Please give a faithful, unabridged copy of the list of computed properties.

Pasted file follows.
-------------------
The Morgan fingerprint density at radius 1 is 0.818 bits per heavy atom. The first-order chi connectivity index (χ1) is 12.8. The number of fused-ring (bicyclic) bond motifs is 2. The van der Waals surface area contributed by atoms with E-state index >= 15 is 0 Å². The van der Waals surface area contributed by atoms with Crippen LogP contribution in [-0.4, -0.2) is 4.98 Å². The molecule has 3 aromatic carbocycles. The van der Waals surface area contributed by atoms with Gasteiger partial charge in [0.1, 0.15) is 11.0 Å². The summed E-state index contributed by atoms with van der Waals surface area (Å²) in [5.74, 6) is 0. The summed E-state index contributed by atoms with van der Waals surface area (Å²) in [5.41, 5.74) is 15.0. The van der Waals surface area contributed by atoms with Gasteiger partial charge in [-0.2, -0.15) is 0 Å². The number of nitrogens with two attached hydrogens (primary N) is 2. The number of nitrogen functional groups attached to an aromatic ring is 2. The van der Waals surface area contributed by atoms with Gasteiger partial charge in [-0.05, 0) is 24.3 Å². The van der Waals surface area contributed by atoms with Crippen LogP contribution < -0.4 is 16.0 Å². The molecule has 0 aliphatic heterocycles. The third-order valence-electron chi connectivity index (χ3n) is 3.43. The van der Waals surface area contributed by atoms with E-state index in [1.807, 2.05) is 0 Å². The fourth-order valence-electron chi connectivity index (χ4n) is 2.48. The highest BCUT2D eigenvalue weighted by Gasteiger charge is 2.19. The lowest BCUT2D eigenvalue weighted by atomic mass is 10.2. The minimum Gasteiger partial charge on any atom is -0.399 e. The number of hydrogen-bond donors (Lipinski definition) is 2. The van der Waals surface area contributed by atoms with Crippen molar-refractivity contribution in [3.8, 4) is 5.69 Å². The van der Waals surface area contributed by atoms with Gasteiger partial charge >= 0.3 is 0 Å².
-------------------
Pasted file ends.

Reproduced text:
The Morgan fingerprint density at radius 1 is 0.818 bits per heavy atom. The first-order chi connectivity index (χ1) is 12.8. The number of fused-ring (bicyclic) bond motifs is 2. The van der Waals surface area contributed by atoms with E-state index >= 15 is 0 Å². The van der Waals surface area contributed by atoms with Crippen LogP contribution in [-0.4, -0.2) is 4.98 Å². The molecule has 3 aromatic carbocycles. The van der Waals surface area contributed by atoms with Gasteiger partial charge in [0.1, 0.15) is 11.0 Å². The summed E-state index contributed by atoms with van der Waals surface area (Å²) in [5.74, 6) is 0. The summed E-state index contributed by atoms with van der Waals surface area (Å²) in [5.41, 5.74) is 15.0. The van der Waals surface area contributed by atoms with Gasteiger partial charge in [-0.2, -0.15) is 0 Å². The number of nitrogens with two attached hydrogens (primary N) is 2. The number of nitrogen functional groups attached to an aromatic ring is 2. The van der Waals surface area contributed by atoms with Gasteiger partial charge in [-0.05, 0) is 24.3 Å². The van der Waals surface area contributed by atoms with Crippen LogP contribution < -0.4 is 16.0 Å². The molecule has 0 aliphatic heterocycles. The third-order valence-electron chi connectivity index (χ3n) is 3.43. The van der Waals surface area contributed by atoms with E-state index in [1.807, 2.05) is 0 Å². The fourth-order valence-electron chi connectivity index (χ4n) is 2.48. The highest BCUT2D eigenvalue weighted by Gasteiger charge is 2.19. The lowest BCUT2D eigenvalue weighted by atomic mass is 10.2. The minimum Gasteiger partial charge on any atom is -0.399 e. The number of hydrogen-bond donors (Lipinski definition) is 2. The van der Waals surface area contributed by atoms with Crippen molar-refractivity contribution in [3.8, 4) is 5.69 Å². The van der Waals surface area contributed by atoms with Gasteiger partial charge >= 0.3 is 0 Å².